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I am running CentOS 5.5 as VirtualBox guest on a Win 7 host.

It is a common problem in the forums that moving images across VMs encounters networking issues due to the MAC address persistence in /etc/udev/rules.d/70-persistent-net.rules. A solution typically proposed is to delete this file and reboot for it to be automatically regenerated.

In my case however, I cannot get the file to regenerate, despite multiple reboots with different VM network interface options. I became fairly hopeful when introduced to udevadm on an Ubuntu forum but could not find an equivalent for CentOS.

Specifying the new MAC address in /etc/sysconfig/network-scripts/ifcfg-eth0 has not helped, and neither has playing around with different network configurations in the manager.

Any pointers/assistance much appreciated.

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1 Answer 1

I'm not a Centos expert, but know why this doesn't work in Ubuntu and a couple of other distributions. Have a read of the file which generates it which is normally /lib/udev/rules.d/75-persistent-net-generator.rules.

You will note that it will skip various types of ethernet interface, depending on MAC address and subsystem (i.e. where the interface comes from). Here's one from a RHEL like distro that skips Xen:

# ignore Xen virtual interfaces
SUBSYSTEMS=="xen", GOTO="persistent_net_generator_end"

Here are some from Ubuntu that skip other hypervisors:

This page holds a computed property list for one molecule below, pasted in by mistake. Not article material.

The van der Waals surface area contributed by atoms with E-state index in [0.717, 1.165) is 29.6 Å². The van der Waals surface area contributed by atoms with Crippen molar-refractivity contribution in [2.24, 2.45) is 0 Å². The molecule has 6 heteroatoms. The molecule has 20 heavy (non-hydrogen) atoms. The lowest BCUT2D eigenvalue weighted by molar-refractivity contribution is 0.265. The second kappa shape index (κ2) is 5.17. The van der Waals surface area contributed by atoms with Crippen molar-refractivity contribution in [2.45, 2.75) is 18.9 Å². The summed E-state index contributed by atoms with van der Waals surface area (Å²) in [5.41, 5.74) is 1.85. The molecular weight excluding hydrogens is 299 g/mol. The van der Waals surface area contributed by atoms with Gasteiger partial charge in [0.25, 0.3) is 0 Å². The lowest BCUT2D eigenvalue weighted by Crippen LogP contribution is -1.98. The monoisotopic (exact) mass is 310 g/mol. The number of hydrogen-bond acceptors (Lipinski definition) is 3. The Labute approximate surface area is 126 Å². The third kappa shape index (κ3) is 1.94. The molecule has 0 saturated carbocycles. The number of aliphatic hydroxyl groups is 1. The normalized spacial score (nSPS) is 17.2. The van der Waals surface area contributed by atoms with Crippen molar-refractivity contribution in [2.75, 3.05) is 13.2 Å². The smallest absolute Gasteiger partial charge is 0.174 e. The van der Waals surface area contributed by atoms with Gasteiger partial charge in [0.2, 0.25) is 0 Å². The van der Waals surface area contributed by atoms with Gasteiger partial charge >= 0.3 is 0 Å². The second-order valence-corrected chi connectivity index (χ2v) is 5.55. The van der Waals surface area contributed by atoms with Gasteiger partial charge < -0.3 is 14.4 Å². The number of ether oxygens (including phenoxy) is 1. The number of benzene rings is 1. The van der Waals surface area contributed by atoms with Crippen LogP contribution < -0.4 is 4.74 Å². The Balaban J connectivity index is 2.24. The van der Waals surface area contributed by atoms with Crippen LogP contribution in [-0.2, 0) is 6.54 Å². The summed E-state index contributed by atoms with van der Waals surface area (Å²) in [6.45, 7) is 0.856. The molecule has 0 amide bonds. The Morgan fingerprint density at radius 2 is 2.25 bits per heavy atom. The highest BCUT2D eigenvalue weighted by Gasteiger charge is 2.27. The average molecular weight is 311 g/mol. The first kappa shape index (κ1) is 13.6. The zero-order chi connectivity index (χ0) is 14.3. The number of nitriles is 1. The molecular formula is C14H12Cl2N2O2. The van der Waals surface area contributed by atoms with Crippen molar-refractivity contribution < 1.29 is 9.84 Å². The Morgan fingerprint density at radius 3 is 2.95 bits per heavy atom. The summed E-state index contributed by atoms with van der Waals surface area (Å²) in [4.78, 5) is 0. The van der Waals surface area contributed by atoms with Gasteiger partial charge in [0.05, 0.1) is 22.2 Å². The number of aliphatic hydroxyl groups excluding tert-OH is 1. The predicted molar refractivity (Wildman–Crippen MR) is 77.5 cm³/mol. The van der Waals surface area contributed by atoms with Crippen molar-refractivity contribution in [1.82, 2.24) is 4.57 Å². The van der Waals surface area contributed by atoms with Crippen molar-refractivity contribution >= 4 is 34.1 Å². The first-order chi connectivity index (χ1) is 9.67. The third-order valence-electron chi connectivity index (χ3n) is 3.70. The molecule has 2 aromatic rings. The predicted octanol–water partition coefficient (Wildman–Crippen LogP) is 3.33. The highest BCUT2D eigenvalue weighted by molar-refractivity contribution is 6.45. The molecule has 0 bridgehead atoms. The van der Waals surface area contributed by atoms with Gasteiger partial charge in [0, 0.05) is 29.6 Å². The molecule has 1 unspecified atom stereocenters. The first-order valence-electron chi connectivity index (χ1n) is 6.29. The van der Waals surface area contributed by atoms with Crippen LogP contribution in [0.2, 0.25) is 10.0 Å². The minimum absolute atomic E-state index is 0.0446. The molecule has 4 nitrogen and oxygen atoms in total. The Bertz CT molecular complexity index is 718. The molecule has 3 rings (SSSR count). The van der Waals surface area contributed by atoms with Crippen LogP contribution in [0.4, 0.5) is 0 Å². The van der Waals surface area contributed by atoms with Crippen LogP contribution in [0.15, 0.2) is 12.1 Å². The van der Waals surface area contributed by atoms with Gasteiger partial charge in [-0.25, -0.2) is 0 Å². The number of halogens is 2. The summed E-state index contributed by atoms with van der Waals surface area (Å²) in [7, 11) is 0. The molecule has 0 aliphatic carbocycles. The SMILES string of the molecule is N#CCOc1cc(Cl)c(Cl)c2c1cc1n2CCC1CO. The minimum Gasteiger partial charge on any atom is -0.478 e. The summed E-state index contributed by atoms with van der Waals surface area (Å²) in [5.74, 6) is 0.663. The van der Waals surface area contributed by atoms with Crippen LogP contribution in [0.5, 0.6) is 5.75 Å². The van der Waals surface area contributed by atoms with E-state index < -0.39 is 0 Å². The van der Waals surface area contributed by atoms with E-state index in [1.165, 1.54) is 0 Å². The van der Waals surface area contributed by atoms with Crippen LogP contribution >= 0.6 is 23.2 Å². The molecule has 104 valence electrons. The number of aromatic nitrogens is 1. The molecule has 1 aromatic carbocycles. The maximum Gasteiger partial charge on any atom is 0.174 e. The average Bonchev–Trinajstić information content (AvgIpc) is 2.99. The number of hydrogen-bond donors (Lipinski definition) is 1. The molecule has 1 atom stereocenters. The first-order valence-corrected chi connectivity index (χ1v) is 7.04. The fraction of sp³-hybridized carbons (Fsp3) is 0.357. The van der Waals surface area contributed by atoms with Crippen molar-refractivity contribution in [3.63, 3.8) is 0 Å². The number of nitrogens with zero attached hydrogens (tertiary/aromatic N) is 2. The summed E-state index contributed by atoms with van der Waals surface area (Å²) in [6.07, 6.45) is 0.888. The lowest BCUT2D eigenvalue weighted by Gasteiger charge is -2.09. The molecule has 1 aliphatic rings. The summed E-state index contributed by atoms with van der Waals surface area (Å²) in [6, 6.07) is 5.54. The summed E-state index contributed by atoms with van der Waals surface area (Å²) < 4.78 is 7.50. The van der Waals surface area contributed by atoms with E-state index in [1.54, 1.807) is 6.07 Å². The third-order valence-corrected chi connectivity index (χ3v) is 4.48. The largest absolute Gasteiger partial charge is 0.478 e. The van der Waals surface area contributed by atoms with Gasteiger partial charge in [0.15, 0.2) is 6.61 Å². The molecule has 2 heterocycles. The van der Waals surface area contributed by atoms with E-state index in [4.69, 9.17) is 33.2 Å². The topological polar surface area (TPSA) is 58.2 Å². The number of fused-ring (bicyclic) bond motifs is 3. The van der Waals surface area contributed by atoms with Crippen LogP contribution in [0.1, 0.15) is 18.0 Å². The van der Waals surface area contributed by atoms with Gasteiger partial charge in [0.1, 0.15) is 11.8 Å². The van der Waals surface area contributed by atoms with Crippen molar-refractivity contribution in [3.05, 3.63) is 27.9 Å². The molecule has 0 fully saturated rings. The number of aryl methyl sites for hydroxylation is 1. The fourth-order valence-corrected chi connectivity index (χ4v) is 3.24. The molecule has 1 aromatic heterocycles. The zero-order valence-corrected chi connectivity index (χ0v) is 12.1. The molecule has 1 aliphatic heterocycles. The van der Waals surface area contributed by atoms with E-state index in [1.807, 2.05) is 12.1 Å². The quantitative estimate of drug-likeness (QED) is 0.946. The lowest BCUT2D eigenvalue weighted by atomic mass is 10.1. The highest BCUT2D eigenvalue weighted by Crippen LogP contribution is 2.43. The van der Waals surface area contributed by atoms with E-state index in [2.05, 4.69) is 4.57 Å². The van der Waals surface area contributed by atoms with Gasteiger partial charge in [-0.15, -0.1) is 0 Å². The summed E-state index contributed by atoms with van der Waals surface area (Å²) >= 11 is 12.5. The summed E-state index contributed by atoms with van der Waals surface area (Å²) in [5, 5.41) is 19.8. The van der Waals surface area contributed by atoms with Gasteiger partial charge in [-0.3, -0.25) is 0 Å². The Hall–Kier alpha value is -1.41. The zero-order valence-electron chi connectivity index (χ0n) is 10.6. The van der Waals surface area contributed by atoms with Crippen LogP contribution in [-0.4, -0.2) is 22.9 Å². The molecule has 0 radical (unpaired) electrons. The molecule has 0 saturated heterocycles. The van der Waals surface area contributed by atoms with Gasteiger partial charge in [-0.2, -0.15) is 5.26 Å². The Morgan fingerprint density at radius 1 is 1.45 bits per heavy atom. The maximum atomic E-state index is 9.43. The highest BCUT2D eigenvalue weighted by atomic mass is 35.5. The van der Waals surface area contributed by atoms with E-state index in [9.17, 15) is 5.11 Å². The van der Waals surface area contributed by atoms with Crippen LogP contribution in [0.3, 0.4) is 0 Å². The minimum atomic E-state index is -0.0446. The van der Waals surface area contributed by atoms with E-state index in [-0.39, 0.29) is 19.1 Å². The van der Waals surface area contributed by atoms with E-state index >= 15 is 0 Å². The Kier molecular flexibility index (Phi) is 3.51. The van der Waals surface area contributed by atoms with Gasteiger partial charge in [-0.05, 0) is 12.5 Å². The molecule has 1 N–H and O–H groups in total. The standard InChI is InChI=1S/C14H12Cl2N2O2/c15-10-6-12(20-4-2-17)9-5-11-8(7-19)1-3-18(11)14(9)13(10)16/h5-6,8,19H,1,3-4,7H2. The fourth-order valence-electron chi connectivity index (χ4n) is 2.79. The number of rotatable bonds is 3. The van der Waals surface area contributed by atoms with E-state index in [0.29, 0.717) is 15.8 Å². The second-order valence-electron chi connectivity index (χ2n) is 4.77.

# ignore KVM virtual interfaces
ENV{MATCHADDR}=="52:54:00:*", GOTO="persistent_net_generator_end"
# ignore VMWare virtual interfaces
ENV{MATCHADDR}=="00:0c:29:*|00:50:56:*", GOTO="persistent_net_generator_end"
# ignore Hyper-V virtual interfaces
ENV{MATCHADDR}=="00:15:5d:*", GOTO="persistent_net_generator_end"
# ignore Eucalyptus virtual interfaces
ENV{MATCHADDR}=="d0:0d:*", GOTO="persistent_net_generator_end"
# ignore Ravello Systems virtual interfaces
ENV{MATCHADDR}=="2c:c2:60:*", GOTO="persistent_net_generator_end"

As you can see, your distro is probably skipping the generation of net rules on VM interfaces, precisely because its normally annoying. For instance if you take a templated VM image with this file in, and rehydrate it elsewhere and it gets a different MAC, you don't normally want your eth0 to disappear and you to get a new eth1 instead. If you don't like this, you can introduce your own rules.d file to handle the persistent rules generation.

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